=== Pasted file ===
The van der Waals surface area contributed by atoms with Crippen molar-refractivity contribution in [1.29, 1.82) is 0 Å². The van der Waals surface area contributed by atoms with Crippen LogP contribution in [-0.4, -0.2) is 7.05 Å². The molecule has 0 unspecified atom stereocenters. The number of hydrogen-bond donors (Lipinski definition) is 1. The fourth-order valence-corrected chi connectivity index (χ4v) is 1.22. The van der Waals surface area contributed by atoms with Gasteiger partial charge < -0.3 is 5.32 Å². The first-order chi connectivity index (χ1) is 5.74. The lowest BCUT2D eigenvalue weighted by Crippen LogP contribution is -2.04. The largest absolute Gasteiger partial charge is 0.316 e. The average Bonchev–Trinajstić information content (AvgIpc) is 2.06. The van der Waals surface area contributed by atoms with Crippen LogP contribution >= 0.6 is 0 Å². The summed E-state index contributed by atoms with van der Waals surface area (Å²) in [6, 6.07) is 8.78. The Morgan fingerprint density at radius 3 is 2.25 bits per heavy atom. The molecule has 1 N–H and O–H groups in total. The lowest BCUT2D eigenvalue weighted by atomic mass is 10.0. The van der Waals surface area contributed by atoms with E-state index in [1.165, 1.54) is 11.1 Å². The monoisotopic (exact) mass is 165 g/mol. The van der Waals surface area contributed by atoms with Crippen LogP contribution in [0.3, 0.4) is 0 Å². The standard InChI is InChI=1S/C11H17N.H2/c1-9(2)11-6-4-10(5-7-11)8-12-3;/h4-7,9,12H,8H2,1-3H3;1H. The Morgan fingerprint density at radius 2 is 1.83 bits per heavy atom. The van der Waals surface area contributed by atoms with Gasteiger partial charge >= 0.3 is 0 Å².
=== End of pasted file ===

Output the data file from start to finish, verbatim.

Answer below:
The van der Waals surface area contributed by atoms with Crippen molar-refractivity contribution in [1.29, 1.82) is 0 Å². The van der Waals surface area contributed by atoms with Crippen LogP contribution in [-0.4, -0.2) is 7.05 Å². The molecule has 0 unspecified atom stereocenters. The number of hydrogen-bond donors (Lipinski definition) is 1. The fourth-order valence-corrected chi connectivity index (χ4v) is 1.22. The van der Waals surface area contributed by atoms with Gasteiger partial charge < -0.3 is 5.32 Å². The first-order chi connectivity index (χ1) is 5.74. The lowest BCUT2D eigenvalue weighted by Crippen LogP contribution is -2.04. The largest absolute Gasteiger partial charge is 0.316 e. The average Bonchev–Trinajstić information content (AvgIpc) is 2.06. The van der Waals surface area contributed by atoms with Crippen LogP contribution >= 0.6 is 0 Å². The summed E-state index contributed by atoms with van der Waals surface area (Å²) in [6, 6.07) is 8.78. The Morgan fingerprint density at radius 3 is 2.25 bits per heavy atom. The molecule has 1 N–H and O–H groups in total. The lowest BCUT2D eigenvalue weighted by atomic mass is 10.0. The van der Waals surface area contributed by atoms with E-state index in [1.165, 1.54) is 11.1 Å². The monoisotopic (exact) mass is 165 g/mol. The van der Waals surface area contributed by atoms with Crippen LogP contribution in [0.3, 0.4) is 0 Å². The standard InChI is InChI=1S/C11H17N.H2/c1-9(2)11-6-4-10(5-7-11)8-12-3;/h4-7,9,12H,8H2,1-3H3;1H. The Morgan fingerprint density at radius 2 is 1.83 bits per heavy atom. The van der Waals surface area contributed by atoms with Gasteiger partial charge >= 0.3 is 0 Å².